"Just tell me when you're ready" two-time Lemans winner Allan McNish said to me. I'm ready, I replied. I thought I was.
"What do you like about the R8 Rtronic?" I asked Allan McNish as we went around Infineon race track at 120 miles per hour in a 2010 Audi R8 V10 Rtronic.
"I come from the old stick shift background, but I haven't used a stick shift in years. We use paddle shifters when we race. The beautiful thing about paddle shifters is you can change gears halfway through the corner. With a stick shift you would be fumbling around with one hand on the wheel."
McNish told me all this as he took the corner a "little deep in the curve". To his benefit, I went around the same corner at 55 that he went around at 120 mph.
McNish also uses diesel to win the races at Lemans. We talked about how many less stops the car made for fuel and how much quieter it was than the gasoline injected cars. McNish favors diesel so much he owns a diesel Audi at home.
A favorite part of the car for McNish was the chassis. "The car hugs the road and will let you know when you are doing something wrong. It will tell you that you might not want to do that again."
I also talked to Heinrich Timm, the head of the Aluminum and Lightweight Design Center in Neckarsulum, Germany.
Timm designed the Audi Space Frame (ASF) in the early 1980s, on the orders of Ferdinand Piech. ASF technology has already found its way into six Audi models: the first- and second-generation Audi
A8, the Audi A2, the latest TT and TT Roadster, and the high-performance Audi R8 sports car that we drove at the Infineon racetrack. The Lamborghini Gallardo and the Gallardo Spyder also trace their roots to the Aluminum and Lightweight Design Center.
Timm's family were farmers. As a child Timm designed and built his on games on his parent's farm. They wanted him to become a farmer, but Timm wanted to continue to design and build.
In order to build an aluminum car Timm had to forgo the spot welding that steel cars use. Timm had to find a way to mold the parts together that would have the strength of steel. He was also concerned about noise, vibration and harshness. One would not buy a vehicle if it were thirty percent noisier.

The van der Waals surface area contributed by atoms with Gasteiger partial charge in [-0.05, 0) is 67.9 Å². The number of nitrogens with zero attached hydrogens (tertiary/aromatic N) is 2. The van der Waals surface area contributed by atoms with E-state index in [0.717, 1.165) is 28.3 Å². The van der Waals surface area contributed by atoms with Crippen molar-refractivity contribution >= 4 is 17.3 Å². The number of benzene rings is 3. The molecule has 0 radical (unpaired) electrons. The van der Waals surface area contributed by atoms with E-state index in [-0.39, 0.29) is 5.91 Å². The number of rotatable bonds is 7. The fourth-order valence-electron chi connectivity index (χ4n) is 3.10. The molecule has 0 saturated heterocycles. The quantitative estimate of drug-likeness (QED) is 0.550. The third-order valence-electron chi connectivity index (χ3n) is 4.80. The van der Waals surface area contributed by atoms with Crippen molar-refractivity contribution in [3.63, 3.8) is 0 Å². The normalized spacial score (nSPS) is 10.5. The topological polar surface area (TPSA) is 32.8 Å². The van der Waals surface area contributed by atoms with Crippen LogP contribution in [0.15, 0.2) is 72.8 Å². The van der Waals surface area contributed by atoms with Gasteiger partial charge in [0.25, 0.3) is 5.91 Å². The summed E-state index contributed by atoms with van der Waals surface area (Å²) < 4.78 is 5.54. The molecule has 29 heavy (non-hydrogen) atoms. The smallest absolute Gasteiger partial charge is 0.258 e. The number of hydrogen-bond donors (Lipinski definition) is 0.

Timm went back to items one saw on a farm: things such as corn and birds. A corn has a leaf, and a node, then another leaf. This makes the cornstalk stronger and this concept was implemented in the structure of the Audi space frame.
Bird's are incredibly lightweight when you consider the acrobats they do in the air. Timm explained that if you look at the inside of a bird's bone, there is another bone inside the bone. Reinforcement for the sill was based on the design of a bird's bone-in-bone. The A-pillar is based on the head of an elephant.
There are two engine models for the 2010 R8:
A 4.2 liter V8 spark-ignition engine with FSI Direct Injection, 4-valve technology, two light-alloy cylinder heads both with double overhead
camshafts (DOHC), naturally aspirated.
The engine in the 4.2-liter puts out 420 horsepower @ 7,800 rpm and 317 lbs.ft. of torque @ 4,500 - 6,000 rpm.
R8 4.2 FSI (V8) quattro (6-Speed Manual) $114,200
R8 4.2 FSI (V8) quattro (R tronic) $123,300
Add $1,200 for destination charge.
The second engine model is a 5.2 liter V10 spark-ignition engine with FSI direct Injection, 90 degree cylinder angle, 4-valve technology, double overhead camshafts (DOHC), intake manifold with charge movement flaps, naturally-aspirated.
The engine in the 5.2-liter puts out 525 horsepower @ 8000 rpm and 391 lbs.ft. of torque @ 6500 rpm.
R8 5.2 FSI (V10) quattro (6-Speed Manual) $146,000
R8 5.2 FSI (V10) quattro (R tronic) $155,100
Add $1,200 for destination charge.
Adding extra horsepower isn't a problem. The R8 shares the same platform with the Lamborghini Gallardo, which gets over 550 horsepower.
The Audi R8 has a new iPod interface that is standard for 2010, as is carbon fiber on the doorsills, exterior mirrors and body kit. LED lights are optional on the V8 and standard on the V10. Parking Assist System is an option on the R8.
Consider getting the Sepang Blue if you get the V10. You can only get Sepang Blue on the V10, so you might as well scream while screaming down the street with the 115 extra horsepower.
I will always take a ride with McNish, but maybe next time I won't go with him on the track right after lunch.